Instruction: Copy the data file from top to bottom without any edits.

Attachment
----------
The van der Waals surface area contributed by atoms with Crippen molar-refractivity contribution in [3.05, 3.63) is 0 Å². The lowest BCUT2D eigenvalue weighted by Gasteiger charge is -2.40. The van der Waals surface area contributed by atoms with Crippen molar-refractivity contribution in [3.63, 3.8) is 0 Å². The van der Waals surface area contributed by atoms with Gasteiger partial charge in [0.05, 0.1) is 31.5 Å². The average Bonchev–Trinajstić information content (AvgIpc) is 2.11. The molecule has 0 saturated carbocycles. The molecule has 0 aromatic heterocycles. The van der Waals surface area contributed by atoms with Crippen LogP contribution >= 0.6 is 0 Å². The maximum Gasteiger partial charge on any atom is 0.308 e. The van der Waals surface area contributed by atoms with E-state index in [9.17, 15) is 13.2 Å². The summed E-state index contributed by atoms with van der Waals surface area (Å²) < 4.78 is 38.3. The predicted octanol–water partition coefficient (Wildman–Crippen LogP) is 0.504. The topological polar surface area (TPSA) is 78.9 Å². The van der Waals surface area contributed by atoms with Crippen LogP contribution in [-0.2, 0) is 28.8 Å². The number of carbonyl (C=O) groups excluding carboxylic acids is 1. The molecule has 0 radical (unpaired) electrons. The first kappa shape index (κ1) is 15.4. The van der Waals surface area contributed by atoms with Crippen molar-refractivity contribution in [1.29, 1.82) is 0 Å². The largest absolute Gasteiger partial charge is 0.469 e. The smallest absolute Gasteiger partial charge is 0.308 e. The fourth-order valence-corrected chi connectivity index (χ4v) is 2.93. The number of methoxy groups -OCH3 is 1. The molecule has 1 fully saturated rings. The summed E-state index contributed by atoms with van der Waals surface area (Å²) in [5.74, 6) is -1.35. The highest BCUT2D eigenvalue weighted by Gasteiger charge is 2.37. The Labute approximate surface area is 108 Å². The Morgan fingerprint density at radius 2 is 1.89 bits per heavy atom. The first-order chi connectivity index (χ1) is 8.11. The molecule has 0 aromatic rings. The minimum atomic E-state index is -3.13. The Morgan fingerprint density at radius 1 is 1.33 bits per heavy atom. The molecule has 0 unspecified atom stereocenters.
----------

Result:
The van der Waals surface area contributed by atoms with Crippen molar-refractivity contribution in [3.05, 3.63) is 0 Å². The lowest BCUT2D eigenvalue weighted by Gasteiger charge is -2.40. The van der Waals surface area contributed by atoms with Crippen molar-refractivity contribution in [3.63, 3.8) is 0 Å². The van der Waals surface area contributed by atoms with Gasteiger partial charge in [0.05, 0.1) is 31.5 Å². The average Bonchev–Trinajstić information content (AvgIpc) is 2.11. The molecule has 0 saturated carbocycles. The molecule has 0 aromatic heterocycles. The van der Waals surface area contributed by atoms with Crippen LogP contribution >= 0.6 is 0 Å². The maximum Gasteiger partial charge on any atom is 0.308 e. The van der Waals surface area contributed by atoms with E-state index in [9.17, 15) is 13.2 Å². The summed E-state index contributed by atoms with van der Waals surface area (Å²) < 4.78 is 38.3. The predicted octanol–water partition coefficient (Wildman–Crippen LogP) is 0.504. The topological polar surface area (TPSA) is 78.9 Å². The van der Waals surface area contributed by atoms with Crippen LogP contribution in [-0.2, 0) is 28.8 Å². The number of carbonyl (C=O) groups excluding carboxylic acids is 1. The molecule has 0 radical (unpaired) electrons. The first kappa shape index (κ1) is 15.4. The van der Waals surface area contributed by atoms with Crippen molar-refractivity contribution in [1.29, 1.82) is 0 Å². The largest absolute Gasteiger partial charge is 0.469 e. The smallest absolute Gasteiger partial charge is 0.308 e. The fourth-order valence-corrected chi connectivity index (χ4v) is 2.93. The number of methoxy groups -OCH3 is 1. The molecule has 1 fully saturated rings. The summed E-state index contributed by atoms with van der Waals surface area (Å²) in [5.74, 6) is -1.35. The highest BCUT2D eigenvalue weighted by Gasteiger charge is 2.37. The Labute approximate surface area is 108 Å². The Morgan fingerprint density at radius 2 is 1.89 bits per heavy atom. The first-order chi connectivity index (χ1) is 8.11. The molecule has 0 aromatic rings. The minimum atomic E-state index is -3.13. The Morgan fingerprint density at radius 1 is 1.33 bits per heavy atom. The molecule has 0 unspecified atom stereocenters.